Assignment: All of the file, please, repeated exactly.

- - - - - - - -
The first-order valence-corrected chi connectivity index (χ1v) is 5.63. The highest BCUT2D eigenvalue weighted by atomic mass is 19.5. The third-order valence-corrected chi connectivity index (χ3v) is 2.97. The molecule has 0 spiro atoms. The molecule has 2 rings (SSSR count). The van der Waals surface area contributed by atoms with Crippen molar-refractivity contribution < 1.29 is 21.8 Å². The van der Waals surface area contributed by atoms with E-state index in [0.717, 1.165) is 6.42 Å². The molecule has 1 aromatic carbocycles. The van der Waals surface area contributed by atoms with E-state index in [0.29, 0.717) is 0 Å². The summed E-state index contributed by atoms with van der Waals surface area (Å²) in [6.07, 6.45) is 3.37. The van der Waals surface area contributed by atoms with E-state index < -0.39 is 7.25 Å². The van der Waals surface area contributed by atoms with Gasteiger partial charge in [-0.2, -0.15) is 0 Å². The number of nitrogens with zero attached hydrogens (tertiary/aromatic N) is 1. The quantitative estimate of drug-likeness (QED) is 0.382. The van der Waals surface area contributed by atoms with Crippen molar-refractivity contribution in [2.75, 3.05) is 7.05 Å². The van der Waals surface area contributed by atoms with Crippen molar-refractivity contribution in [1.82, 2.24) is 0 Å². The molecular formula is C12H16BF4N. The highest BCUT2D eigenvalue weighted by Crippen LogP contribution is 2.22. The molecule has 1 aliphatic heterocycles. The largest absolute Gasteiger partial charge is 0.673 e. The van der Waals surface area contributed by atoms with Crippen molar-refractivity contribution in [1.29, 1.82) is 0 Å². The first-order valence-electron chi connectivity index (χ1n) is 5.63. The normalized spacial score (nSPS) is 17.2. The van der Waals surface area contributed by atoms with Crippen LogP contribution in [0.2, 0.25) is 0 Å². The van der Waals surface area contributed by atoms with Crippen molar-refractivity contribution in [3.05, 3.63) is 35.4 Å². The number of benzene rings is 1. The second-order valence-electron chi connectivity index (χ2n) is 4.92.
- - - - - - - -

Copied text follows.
The first-order valence-corrected chi connectivity index (χ1v) is 5.63. The highest BCUT2D eigenvalue weighted by atomic mass is 19.5. The third-order valence-corrected chi connectivity index (χ3v) is 2.97. The molecule has 0 spiro atoms. The molecule has 2 rings (SSSR count). The van der Waals surface area contributed by atoms with Crippen molar-refractivity contribution < 1.29 is 21.8 Å². The van der Waals surface area contributed by atoms with E-state index in [0.717, 1.165) is 6.42 Å². The molecule has 1 aromatic carbocycles. The van der Waals surface area contributed by atoms with E-state index in [0.29, 0.717) is 0 Å². The summed E-state index contributed by atoms with van der Waals surface area (Å²) in [6.07, 6.45) is 3.37. The van der Waals surface area contributed by atoms with E-state index < -0.39 is 7.25 Å². The van der Waals surface area contributed by atoms with Gasteiger partial charge in [-0.2, -0.15) is 0 Å². The number of nitrogens with zero attached hydrogens (tertiary/aromatic N) is 1. The quantitative estimate of drug-likeness (QED) is 0.382. The van der Waals surface area contributed by atoms with Crippen molar-refractivity contribution in [2.75, 3.05) is 7.05 Å². The van der Waals surface area contributed by atoms with Crippen molar-refractivity contribution in [1.82, 2.24) is 0 Å². The molecular formula is C12H16BF4N. The highest BCUT2D eigenvalue weighted by Crippen LogP contribution is 2.22. The molecule has 1 aliphatic heterocycles. The largest absolute Gasteiger partial charge is 0.673 e. The van der Waals surface area contributed by atoms with Crippen molar-refractivity contribution in [1.29, 1.82) is 0 Å². The first-order valence-electron chi connectivity index (χ1n) is 5.63. The normalized spacial score (nSPS) is 17.2. The van der Waals surface area contributed by atoms with Crippen LogP contribution in [0.2, 0.25) is 0 Å². The van der Waals surface area contributed by atoms with Crippen molar-refractivity contribution in [3.05, 3.63) is 35.4 Å². The number of benzene rings is 1. The second-order valence-electron chi connectivity index (χ2n) is 4.92.